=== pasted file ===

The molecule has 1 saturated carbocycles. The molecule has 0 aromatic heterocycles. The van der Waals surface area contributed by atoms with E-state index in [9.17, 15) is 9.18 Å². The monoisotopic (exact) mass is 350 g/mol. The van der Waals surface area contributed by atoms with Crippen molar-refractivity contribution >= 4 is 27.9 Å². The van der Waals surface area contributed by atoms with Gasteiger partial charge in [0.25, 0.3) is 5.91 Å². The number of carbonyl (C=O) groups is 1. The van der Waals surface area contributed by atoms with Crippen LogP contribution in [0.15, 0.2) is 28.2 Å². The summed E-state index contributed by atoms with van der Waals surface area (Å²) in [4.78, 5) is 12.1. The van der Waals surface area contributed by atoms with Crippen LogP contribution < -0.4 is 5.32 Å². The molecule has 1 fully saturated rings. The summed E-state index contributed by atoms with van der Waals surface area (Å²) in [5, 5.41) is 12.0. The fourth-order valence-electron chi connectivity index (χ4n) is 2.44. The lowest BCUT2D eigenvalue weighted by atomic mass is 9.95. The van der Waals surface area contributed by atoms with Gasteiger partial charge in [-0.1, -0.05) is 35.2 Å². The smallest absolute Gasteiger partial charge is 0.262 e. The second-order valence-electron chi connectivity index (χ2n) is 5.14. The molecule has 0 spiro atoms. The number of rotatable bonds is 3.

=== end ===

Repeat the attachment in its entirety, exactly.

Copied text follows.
The molecule has 1 saturated carbocycles. The molecule has 0 aromatic heterocycles. The van der Waals surface area contributed by atoms with E-state index in [9.17, 15) is 9.18 Å². The monoisotopic (exact) mass is 350 g/mol. The van der Waals surface area contributed by atoms with Crippen molar-refractivity contribution >= 4 is 27.9 Å². The van der Waals surface area contributed by atoms with Gasteiger partial charge in [0.25, 0.3) is 5.91 Å². The number of carbonyl (C=O) groups is 1. The van der Waals surface area contributed by atoms with Crippen LogP contribution in [0.15, 0.2) is 28.2 Å². The summed E-state index contributed by atoms with van der Waals surface area (Å²) in [4.78, 5) is 12.1. The van der Waals surface area contributed by atoms with Crippen LogP contribution < -0.4 is 5.32 Å². The molecule has 1 fully saturated rings. The summed E-state index contributed by atoms with van der Waals surface area (Å²) in [5, 5.41) is 12.0. The fourth-order valence-electron chi connectivity index (χ4n) is 2.44. The lowest BCUT2D eigenvalue weighted by atomic mass is 9.95. The van der Waals surface area contributed by atoms with Gasteiger partial charge in [-0.1, -0.05) is 35.2 Å². The smallest absolute Gasteiger partial charge is 0.262 e. The second-order valence-electron chi connectivity index (χ2n) is 5.14. The molecule has 0 spiro atoms. The number of rotatable bonds is 3.